There is an old adage that says  “When the pupil is ready, the Master will appear,” this statement is well known, it is profound and yet misunderstood. Some people think that just thinking, I am ready, or having read a series of books on a particular topic, makes you ready to meet a master of sorts, or that just by knowing certain concepts or intricate words, it automatically makes you enlightened. 

To be truly ready means that the student has undergone extensive self-introspection, study, meditation, and does self-less service in the community, the student must be a decent and respectful human being. Having done all that, does not mean that a master will appear magically. In fact, the master does not come to your door, or sends you a text message instructing you about what to read next. What the student needs to do, is to rise to the level of the master, it is not the other way around. 

On the spiritual path, discernment must exist, or one can be driven into different paths. With such great amount of information and teachers out there, it is difficult to be able to determine what is the right path to take, and who is the right teacher to follow.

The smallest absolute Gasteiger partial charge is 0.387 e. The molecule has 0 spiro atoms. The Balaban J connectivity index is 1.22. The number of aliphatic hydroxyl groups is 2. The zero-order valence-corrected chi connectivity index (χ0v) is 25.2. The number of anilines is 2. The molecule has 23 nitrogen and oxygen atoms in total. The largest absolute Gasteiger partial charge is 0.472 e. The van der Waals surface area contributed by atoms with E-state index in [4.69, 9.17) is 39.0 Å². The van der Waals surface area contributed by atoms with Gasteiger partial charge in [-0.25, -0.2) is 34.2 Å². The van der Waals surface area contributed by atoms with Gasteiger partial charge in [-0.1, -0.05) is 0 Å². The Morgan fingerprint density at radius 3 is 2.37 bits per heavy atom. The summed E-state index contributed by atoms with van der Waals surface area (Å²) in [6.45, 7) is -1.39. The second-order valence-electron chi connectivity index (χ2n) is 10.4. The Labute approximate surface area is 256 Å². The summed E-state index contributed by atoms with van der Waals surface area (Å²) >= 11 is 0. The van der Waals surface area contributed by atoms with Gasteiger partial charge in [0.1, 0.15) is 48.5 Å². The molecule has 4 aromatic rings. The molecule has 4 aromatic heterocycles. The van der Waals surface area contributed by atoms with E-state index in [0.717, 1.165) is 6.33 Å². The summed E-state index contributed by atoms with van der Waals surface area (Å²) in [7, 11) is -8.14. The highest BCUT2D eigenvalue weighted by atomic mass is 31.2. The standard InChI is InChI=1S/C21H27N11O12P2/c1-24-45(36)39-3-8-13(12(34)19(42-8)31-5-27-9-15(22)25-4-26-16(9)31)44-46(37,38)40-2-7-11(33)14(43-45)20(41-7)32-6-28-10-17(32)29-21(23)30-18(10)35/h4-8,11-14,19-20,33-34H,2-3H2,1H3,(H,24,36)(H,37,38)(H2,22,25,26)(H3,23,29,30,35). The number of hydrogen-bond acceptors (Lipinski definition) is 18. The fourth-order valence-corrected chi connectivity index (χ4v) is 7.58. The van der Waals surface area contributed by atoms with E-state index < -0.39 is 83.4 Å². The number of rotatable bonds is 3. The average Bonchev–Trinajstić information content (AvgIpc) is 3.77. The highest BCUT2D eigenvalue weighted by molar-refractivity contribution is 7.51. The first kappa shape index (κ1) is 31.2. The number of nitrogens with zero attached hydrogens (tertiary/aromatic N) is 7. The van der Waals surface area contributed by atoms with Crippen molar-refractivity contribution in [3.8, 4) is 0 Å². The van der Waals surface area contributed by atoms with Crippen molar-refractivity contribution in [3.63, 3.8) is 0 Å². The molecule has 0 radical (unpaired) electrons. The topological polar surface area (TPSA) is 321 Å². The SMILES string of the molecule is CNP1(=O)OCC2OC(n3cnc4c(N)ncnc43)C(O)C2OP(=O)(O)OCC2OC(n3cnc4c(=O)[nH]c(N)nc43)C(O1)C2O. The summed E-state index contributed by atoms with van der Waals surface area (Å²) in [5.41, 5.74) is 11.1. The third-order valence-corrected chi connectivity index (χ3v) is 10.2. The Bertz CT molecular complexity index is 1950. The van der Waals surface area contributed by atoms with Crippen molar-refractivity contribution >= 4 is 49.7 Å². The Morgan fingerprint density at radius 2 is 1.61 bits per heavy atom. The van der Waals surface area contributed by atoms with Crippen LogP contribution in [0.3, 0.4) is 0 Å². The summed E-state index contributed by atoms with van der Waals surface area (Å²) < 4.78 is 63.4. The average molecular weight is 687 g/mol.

There is a passage in the Hindu scripture of the Bhagavad-Gita that says: 

“Let no wise man unsettle the mind of ignorant people attached to action; but acting in harmony with Me let him render all action attractive.”[5]

Further on in the same chapter it repeats it in another way: 

“The man of perfect knowledge should not unsettle the foolish whose knowledge is imperfect.”[6]

In the first quote it can be said that a real teacher is not one who is forcing people to believe in his own ideas or compels them to lead a life they do not want or need. A real teacher is one who leads an exemplary life, not by seeking attention or recognition, but by putting the ancient wisdom into practice in every aspect of their life.